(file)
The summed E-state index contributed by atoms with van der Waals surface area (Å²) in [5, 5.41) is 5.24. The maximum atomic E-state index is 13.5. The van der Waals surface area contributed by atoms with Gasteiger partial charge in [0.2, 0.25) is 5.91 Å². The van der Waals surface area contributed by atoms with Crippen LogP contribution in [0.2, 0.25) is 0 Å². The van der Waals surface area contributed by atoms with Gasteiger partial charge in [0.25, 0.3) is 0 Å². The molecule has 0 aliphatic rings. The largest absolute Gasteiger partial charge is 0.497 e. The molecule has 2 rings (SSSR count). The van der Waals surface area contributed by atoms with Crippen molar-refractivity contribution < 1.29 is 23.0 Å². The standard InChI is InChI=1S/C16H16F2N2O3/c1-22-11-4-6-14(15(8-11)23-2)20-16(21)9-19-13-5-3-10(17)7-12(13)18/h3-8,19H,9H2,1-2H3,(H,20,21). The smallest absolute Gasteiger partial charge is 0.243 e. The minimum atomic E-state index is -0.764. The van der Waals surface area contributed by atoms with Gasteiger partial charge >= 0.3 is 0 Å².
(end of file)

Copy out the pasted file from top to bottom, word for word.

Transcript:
The summed E-state index contributed by atoms with van der Waals surface area (Å²) in [5, 5.41) is 5.24. The maximum atomic E-state index is 13.5. The van der Waals surface area contributed by atoms with Gasteiger partial charge in [0.2, 0.25) is 5.91 Å². The van der Waals surface area contributed by atoms with Crippen LogP contribution in [0.2, 0.25) is 0 Å². The van der Waals surface area contributed by atoms with Gasteiger partial charge in [0.25, 0.3) is 0 Å². The molecule has 0 aliphatic rings. The largest absolute Gasteiger partial charge is 0.497 e. The molecule has 2 rings (SSSR count). The van der Waals surface area contributed by atoms with Crippen molar-refractivity contribution < 1.29 is 23.0 Å². The standard InChI is InChI=1S/C16H16F2N2O3/c1-22-11-4-6-14(15(8-11)23-2)20-16(21)9-19-13-5-3-10(17)7-12(13)18/h3-8,19H,9H2,1-2H3,(H,20,21). The smallest absolute Gasteiger partial charge is 0.243 e. The minimum atomic E-state index is -0.764. The van der Waals surface area contributed by atoms with Gasteiger partial charge >= 0.3 is 0 Å².